Bangladesh PM says government will continue to help Rohingya

Bangladesh PM says government will continue to help Rohingya

Bangladesh PM says government will continue to help Rohingya

The Rohingyas started fleeing Myanmar after Rohingya insurgents attacked police posts there on August 25, prompting security forces to launch a counter-offensive which the United Nations has described as "a textbook case of ethnic cleansing".

Bangladesh on Thursday announced it would build one of the world's biggest refugee camps to house all the 800,000-plus Rohingya Muslims who have sought asylum from violence in Myanmar.

Bangladesh last month said Myanmar drones and choppers violated its airspace repeatedly and installed landmines on its borders to prevent return of Rohingyas.

She said that the majority of the 1.1 million Muslims living in Rakhine state had not fled and that more than 50 percent of their villages were still intact. The Rohingya, a Muslim minority, have been forced to flee the state following a violent crackdown by Myanmar authorities since the end of August.

While India sees the existing population of around 40,000 Rohingyas as a security threat, Haque had a different take. "ARSA extremist terrorist" Einu had been "urging people to run" across the border to Bangladesh, said the statement published on the office's Facebook page.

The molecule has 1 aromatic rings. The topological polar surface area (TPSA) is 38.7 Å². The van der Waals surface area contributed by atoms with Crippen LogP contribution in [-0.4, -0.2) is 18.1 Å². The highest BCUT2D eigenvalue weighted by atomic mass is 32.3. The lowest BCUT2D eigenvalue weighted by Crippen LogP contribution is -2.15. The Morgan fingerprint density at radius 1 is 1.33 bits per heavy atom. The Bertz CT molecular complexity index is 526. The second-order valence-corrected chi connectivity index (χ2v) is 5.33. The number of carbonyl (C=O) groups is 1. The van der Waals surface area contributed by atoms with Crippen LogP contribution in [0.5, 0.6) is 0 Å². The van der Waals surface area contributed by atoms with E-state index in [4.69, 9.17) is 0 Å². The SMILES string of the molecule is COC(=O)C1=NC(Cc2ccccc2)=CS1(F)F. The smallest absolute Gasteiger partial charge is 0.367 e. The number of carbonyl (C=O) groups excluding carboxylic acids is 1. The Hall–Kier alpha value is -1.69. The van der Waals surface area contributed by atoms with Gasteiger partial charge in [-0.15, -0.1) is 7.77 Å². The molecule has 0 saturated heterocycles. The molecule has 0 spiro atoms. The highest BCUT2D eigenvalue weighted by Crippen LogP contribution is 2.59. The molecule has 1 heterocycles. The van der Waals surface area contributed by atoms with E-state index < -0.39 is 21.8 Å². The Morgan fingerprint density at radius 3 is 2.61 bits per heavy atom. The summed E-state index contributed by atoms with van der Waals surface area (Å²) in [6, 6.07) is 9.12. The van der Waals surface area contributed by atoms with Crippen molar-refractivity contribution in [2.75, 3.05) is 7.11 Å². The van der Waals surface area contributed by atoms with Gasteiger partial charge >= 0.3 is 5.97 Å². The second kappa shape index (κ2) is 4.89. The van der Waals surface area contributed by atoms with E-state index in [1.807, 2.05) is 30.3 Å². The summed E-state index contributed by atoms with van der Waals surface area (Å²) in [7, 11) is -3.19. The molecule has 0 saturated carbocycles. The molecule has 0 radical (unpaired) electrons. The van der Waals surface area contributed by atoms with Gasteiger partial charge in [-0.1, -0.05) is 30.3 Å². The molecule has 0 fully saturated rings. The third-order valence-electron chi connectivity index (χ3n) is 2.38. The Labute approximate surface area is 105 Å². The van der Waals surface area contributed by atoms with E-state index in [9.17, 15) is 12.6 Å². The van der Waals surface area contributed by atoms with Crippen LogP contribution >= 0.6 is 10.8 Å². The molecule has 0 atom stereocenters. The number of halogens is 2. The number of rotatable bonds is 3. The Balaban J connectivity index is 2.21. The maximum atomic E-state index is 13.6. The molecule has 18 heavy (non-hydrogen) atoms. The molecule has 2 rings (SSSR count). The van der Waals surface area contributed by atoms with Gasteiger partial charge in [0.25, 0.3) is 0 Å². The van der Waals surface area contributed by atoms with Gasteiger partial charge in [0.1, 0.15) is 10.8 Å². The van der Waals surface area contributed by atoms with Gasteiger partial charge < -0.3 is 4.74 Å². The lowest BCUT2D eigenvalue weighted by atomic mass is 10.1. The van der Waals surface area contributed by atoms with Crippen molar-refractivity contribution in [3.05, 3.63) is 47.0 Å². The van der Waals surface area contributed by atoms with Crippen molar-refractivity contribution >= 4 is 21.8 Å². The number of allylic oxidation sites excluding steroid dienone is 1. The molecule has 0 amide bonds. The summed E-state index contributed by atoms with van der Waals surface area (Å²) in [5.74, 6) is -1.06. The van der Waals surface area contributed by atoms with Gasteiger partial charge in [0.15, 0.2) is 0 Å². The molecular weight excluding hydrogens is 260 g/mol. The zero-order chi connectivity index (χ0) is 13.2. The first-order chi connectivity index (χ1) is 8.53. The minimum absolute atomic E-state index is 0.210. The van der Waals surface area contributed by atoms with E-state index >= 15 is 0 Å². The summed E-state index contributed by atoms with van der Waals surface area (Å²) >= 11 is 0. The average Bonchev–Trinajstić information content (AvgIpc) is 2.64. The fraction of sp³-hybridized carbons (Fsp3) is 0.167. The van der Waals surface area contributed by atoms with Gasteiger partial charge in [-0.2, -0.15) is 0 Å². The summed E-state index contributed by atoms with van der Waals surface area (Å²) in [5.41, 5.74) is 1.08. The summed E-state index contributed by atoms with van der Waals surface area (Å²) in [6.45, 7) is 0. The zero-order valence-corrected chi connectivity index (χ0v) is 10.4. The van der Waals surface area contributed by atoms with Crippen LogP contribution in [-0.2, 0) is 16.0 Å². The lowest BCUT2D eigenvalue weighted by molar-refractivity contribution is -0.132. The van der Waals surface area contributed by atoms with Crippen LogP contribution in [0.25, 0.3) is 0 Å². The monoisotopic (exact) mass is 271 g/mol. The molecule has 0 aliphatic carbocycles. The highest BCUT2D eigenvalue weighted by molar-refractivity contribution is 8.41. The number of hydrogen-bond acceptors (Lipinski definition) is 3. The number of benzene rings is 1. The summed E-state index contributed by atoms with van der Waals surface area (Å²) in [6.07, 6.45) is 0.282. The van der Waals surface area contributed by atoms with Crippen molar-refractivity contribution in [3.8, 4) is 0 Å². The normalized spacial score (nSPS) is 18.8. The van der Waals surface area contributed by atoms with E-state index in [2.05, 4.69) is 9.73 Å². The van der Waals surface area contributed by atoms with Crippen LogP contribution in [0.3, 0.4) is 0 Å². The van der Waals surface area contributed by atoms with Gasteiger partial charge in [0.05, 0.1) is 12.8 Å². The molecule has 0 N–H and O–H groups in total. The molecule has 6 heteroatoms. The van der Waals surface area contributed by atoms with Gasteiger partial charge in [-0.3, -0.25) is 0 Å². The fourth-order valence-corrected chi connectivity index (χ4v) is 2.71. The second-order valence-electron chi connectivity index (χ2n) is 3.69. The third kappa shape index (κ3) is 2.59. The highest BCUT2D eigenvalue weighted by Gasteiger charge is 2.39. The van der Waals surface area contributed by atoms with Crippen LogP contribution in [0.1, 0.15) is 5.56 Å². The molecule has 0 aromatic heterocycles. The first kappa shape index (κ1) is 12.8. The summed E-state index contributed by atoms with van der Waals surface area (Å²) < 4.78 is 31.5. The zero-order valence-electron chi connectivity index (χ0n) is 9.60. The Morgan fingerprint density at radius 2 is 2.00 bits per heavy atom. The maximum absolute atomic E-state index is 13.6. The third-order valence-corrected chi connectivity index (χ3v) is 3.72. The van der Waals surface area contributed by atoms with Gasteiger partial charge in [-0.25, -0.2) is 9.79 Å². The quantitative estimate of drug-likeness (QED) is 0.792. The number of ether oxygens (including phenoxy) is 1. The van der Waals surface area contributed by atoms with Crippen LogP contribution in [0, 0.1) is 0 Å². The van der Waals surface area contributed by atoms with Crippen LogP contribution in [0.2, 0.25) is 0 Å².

Rohingya refugees build a structure using bamboo and tarp on September 22 in Balukhali, Bangladesh, where hundreds of thousands have arrived in the past month.

Answering a question, Haque said his government has succeeded in restricting the refugees in a certain geographical location and prevented them from fanning across the country.

There may be up to 100,000 more people in northern Rakhine waiting to cross into Bangladesh, according to the International Organisation for Migration.

After a few days of lull, the exodus of Rohingya to Bangladesh has resumed on a large scale this week, mainly due to the lack of food in western Burma, where the suffering is "unimaginable", according to the UN.

The Rohingya, described by the United Nations as the world's most persecuted people, have faced heightened fears of attack since dozens were killed in communal violence in 2012.

"We are optimistic about a solution because of the unprecedented worldwide awareness about the atrocities on Rohingyas in Myanmar and the extent of global condemnation of that and the consequent pressure on Myanmar", he said.

Myanmar has come under worldwide criticism for failing to stop the violence, and in turn the tide of more than half a million Rohingya who have made the often perilous journey to Bangladesh since late August, the largest refugee crisis to hit Asia in decades. She has condemned rights abuses and said Myanmar was ready to start a process agreed upon with Bangladesh in 1993 by which anyone verified as a refugee would be accepted back. "But there is clearly a long way to go", he said.

The Rohingya have been denied basic rights and freedom of movement in Myanmar for decades.

"The problem arose in Myanmar and a solution has to be found in Myanmar", he said.

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